January 10, 2023


Rabobank report sees slowdown and decline of China's soybean imports through 2030



A new report has projected that China's soybean imports will slow down and eventually decline through 2030 as a result of slower livestock production growth, continuous improvement in farming practices and widespread adoption of a low-soymeal inclusion ratio in feed formulas.


China is the world's largest soybean importer, accounting for over 60% of global trade, with soybean imports mainly driven by crushing for feed production.


Therefore, future imports will primarily be influenced by the outlook for feed demand and the soymeal inclusion rate in feed rations, according to the report compiled by Rabobank.


Lief Chiang, senior analyst (grains and oilseeds) at Rabobank, said: "We expect that Chinese feed consumption will maintain low single-digit growth.


"However, the inclusion rate of soya meal in feed rations is projected to drop, as the Chinese government is launching a soya meal reduction campaign aimed at lowering the dependence on imported soya beans to ensure food security."


The report indicated that the reduction of soymeal inclusion in feed will also create opportunities for start-ups to develop new technologies and novel ingredients.


Chenjun Pan, senior analyst (animal protein) at Rabobank, added: "In a low-soya meal inclusion scenario, extra use of amino acids will be necessary to meet the nutritional needs of animals."


Chinese amino acid players will benefit, but rising domestic demand might compromise producers' ability to export and prompt foreign buyers to diversify their supply chains, Rabobank explained.


Low-soymeal inclusion formulas will also bring opportunities to other feed ingredient manufacturers, according to the report, for example, enzyme application will rise along with rising use of alternative protein meals.


Additionally, there are a number of start-ups focusing on novel feed protein sources, such as insect and microbial proteins.


In the long run, it is expected that these novel proteins will make positive contributions toward saving natural resources and reducing carbon emissions, albeit there is uncertainty about the timeline for these in China.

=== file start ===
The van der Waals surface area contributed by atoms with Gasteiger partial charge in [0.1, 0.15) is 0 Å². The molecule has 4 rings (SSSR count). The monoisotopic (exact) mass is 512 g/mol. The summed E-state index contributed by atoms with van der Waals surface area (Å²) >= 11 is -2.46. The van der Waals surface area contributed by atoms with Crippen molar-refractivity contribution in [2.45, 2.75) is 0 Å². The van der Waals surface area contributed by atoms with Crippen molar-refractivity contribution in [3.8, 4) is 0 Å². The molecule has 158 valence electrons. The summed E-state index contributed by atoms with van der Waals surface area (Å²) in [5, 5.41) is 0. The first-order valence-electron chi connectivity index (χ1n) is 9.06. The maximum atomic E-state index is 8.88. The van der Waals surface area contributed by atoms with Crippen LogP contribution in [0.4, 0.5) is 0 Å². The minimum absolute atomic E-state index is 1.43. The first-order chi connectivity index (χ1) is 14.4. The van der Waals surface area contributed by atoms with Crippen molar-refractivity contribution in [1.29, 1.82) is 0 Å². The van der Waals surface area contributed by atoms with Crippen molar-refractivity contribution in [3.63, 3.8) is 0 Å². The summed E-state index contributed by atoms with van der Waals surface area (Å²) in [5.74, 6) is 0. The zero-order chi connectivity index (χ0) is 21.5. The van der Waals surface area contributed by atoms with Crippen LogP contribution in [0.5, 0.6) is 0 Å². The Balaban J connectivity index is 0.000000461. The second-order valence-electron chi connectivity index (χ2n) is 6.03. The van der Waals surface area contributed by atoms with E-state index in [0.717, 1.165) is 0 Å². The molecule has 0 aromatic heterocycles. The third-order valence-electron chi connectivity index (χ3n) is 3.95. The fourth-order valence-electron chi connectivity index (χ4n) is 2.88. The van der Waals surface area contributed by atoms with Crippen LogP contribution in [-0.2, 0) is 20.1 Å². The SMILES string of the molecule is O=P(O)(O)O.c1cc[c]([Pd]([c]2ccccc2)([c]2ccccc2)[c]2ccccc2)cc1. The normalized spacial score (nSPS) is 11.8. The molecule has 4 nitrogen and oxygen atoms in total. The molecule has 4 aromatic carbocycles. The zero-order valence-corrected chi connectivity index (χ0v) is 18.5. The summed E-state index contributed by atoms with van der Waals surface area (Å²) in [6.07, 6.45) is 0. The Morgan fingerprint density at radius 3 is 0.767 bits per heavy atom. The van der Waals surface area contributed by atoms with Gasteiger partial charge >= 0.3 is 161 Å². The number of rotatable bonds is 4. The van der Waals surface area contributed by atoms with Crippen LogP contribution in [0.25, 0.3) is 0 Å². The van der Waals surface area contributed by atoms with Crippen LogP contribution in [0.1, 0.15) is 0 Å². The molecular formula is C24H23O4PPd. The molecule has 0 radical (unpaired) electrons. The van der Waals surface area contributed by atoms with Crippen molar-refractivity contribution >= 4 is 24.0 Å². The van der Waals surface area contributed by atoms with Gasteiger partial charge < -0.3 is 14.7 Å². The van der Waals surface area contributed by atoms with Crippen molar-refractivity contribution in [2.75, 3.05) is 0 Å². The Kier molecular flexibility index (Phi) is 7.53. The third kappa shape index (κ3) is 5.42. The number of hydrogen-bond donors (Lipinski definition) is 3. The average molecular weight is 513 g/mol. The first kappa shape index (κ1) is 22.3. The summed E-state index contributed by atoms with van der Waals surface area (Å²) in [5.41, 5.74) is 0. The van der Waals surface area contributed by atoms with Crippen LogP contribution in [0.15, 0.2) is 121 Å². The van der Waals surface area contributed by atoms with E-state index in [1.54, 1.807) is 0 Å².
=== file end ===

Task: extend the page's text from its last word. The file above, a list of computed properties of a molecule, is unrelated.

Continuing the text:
The report stated that the projected slowdown and eventual reduction in China's soybean imports will have profound impacts on the entire global supply chain and reshape global trade flows. According to Rabobank, it will challenge all participants along the chain, including growers, trade merchants, soybean crushers, livestock farmers, feed mills and feed ingredient manufacturers.


Lief Chang added: "While China will remain the largest importer, additional growth will shift from China to other regions and mainly be driven by emerging economies in the Middle East, Southeast Asia and South Asia.


"Merchants will need to realign their business for new destination markets and increase infrastructure investment in these regions."


Moreover, global soymeal trade volume is projected to increase at a fast pace, the report added.


Driven by rising biofuel demand, the United States and Brazil are expected to expand their crushing capacities and process more beans domestically, keeping more soy oil for local use and exporting increasing volumes of soymeal.


After African swine fever (ASF) caused a decline in 2019, Chinese feed consumption registered rebounds in 2020 and 2021, according to the report. The growth was mainly driven by rapid hog herd rebuilding, positive farming margins and rising penetration of commercial feed during the period.


As the integrated feed-livestock model expanded and industry consolidation continued, in-house feed volumes experienced even higher growth.


In 2021, total feed consumption exceeded pre-ASF levels, reaching 450 million tonnes, of which hog feed, broiler feed, layer feed and aquaculture feed accounted for 90%.


For 2022, Rabobank expects feed consumption will have a slight drop of roughly 1% year-on-year, due to broiler and pig herd declines.


Since the sow herd was being built up in the final three months of 2022, it is projected that Chinese feed consumption will go back to its previous growth track in 2023 and beyond.


- Agriland

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